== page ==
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Ceremony in Honor of NATO Secretary General Javier Solana
Remarks as Delivered by Secretary of Defense William S. Cohen, The Pentagon, Washington, D.C. , Thursday, September 23, 1999

Secretary General [Javier] Solana; Deputy Secretary [John] Hamre; General [Wesley] Clark [Supreme Allied Commander, Europe]; Secretary [of the Army, Louis] Caldera; General [Eric] Shinseki, [U.S. Army Chief of Staff]; Undersecretary [of the Navy, Jerry] Hultin; [NATO spokesman] Jamie Shea.

Let me express thanks to all of you for joining us to pay tribute to Secretary Solana. Somerset Maugham once said that the secret of Spain’s greatness lay not in its culture, but in the leaders it produces. The preeminence of Spain, he wrote, is its "preeminence of character." He said, "In Spain, it is the men that are the poems, the pictures, the buildings, and the philosophies. The Spanish excel in what is greater than art—in man."

So today, we are taking just a few moments to express our gratitude and appreciation to a great man -- indeed, one of the great leaders -- that Spain has produced: a leader whose career reflects excellence not only in that rarefied world of theoretical physics, but in the rough-hewn world of politics.

Four years ago, when he assumed the office of Secretary General, Javier noted in a somewhat scientific analysis that his selection was—in a word—improbable. He said that "life, and the wind of life, have taken me places I never thought I would be." I think many of us here in this room today could use that same expression. But it is worth noting that many observers in both Europe and the United States believed that the challenges that lay before him were indeed—in a word—improbable and impossible.

He faced the immediate task of coordinating what was then the largest military deployment ever undertaken by NATO -- a multinational force of 60,000 soldiers that was preparing to enter Bosnia. And General Clark is here to bear witness to the leadership that Javier exhibited at that time. He faced the unexpected opportunity of reintegrating France into NATO’s active military operations after an absence of nearly three decades. And he faced the historic challenges of expanding the membership of NATO, of reaching out to embrace old foes as allies, and redefining NATO’s mission to prepare for a new century.

More than any other individual in our alliance, the man who we honor today helped to accomplish all of those goals and more. He did so by keeping in the very foremost of his mind a principle that was captured in a Spanish proverb: "To observe the past is to take warning for the future."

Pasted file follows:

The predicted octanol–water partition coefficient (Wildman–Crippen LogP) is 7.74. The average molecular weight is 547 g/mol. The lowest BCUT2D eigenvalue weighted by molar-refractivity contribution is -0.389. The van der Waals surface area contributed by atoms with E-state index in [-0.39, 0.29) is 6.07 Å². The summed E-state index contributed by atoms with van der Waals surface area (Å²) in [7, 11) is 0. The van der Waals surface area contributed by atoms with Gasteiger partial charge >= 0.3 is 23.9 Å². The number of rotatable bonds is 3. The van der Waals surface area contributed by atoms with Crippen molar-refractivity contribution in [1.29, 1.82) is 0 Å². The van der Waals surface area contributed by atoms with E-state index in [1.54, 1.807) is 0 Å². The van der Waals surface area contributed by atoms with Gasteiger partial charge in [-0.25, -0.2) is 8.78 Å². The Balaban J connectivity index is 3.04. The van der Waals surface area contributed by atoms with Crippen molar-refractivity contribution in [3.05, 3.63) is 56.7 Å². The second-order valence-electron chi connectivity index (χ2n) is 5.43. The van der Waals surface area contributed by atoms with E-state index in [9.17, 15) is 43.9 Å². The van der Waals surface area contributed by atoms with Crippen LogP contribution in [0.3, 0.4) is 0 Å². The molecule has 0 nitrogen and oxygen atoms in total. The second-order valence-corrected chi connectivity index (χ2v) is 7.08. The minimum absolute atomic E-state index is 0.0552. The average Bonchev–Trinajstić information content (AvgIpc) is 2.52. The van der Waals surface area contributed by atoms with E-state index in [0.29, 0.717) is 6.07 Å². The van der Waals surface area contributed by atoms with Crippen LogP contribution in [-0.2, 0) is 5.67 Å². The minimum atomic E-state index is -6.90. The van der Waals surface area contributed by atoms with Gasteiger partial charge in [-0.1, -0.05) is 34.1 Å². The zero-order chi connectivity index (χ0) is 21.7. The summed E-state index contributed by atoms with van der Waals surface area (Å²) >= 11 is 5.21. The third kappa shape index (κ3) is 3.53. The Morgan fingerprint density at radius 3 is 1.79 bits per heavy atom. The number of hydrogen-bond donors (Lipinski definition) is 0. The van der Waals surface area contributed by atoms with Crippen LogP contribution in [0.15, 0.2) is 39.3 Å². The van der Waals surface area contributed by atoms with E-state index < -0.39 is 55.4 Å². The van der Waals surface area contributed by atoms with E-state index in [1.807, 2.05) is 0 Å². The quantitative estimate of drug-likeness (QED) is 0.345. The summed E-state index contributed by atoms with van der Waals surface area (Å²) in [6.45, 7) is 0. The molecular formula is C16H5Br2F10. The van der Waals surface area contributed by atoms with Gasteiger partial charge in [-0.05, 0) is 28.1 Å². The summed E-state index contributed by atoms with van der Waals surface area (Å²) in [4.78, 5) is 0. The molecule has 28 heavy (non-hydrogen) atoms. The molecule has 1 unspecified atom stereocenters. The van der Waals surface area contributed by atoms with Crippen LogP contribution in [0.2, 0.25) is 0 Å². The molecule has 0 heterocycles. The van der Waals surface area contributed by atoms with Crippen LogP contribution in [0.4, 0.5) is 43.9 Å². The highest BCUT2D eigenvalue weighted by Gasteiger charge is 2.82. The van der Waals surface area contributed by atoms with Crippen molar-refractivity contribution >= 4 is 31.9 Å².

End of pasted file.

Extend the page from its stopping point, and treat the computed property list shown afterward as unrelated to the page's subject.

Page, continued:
Javier, he recognized that the forces of history which had fractured Europe for so many centuries --the powerful ideologies that were capable of inflaming age-old animosities--they simply could not be ignored. Nor could they be contained behind some sort of arbitrary division or line. He knew that these forces had to be confronted with candor, with courage, and with patience. And so while we honor him for bringing the reborn nations of the Czech Republic, Hungary, and Poland into NATO, we also thank him for his vision and vigilance that he brought to our growing partnership with nations beyond NATO -- such as Russia, Ukraine, and many more.

The poet Mathew Arnold once observed that for the creation of a masterpiece "two powers must concur—the power of the moment, and the power of the man." The evil that was unleashed in Kosovo this year will surely be regarded as a defining moment in the evolution of Europe. And I will tell you that there is some irony involved in having to wage war on the [NATO] 50th anniversary of the celebration of peace, here in Washington. But Javier, in the eye of this unexpected storm, maintained his focus and he used his talents to create a diplomacy, a masterpiece of diplomacy that will be studied for years to come.

And his power, to a great extent, was more personal than official. I would say that only a man of calm determination could have persuaded the reluctant and the restless to stay the course. Only a man of relentless optimism could have stood strong against the raging currents of criticism. Only a man of deep perspective could have earned the respect and admiration of such a diverse array of leaders. Indeed, we are fortunate that the power of this man was more than equal to the power of the moment.

Einstein was perhaps the most brilliant of theoretical physicists. He once said that "a hundred times every day I remind myself that my inner and outer life depends on the labors of other men, both living and dead, and I must exert myself in order to continue to give them the measure I have received and am still receiving."

Let me say to all of your friends, Javier, that the legacy that you leave -- to millions of Europeans and Americans -- will be profound for our outer lives, for you are also handing over an institution of strength and stability that will secure the blessings of freedom for generations to come. But you also affected our inner lives. You have given us a legacy of hope, of humanity, the hope for the liberty and peace that only democracy can author. And so for that we are deeply appreciative, and if you all will join me in a round of applause. [Applause.]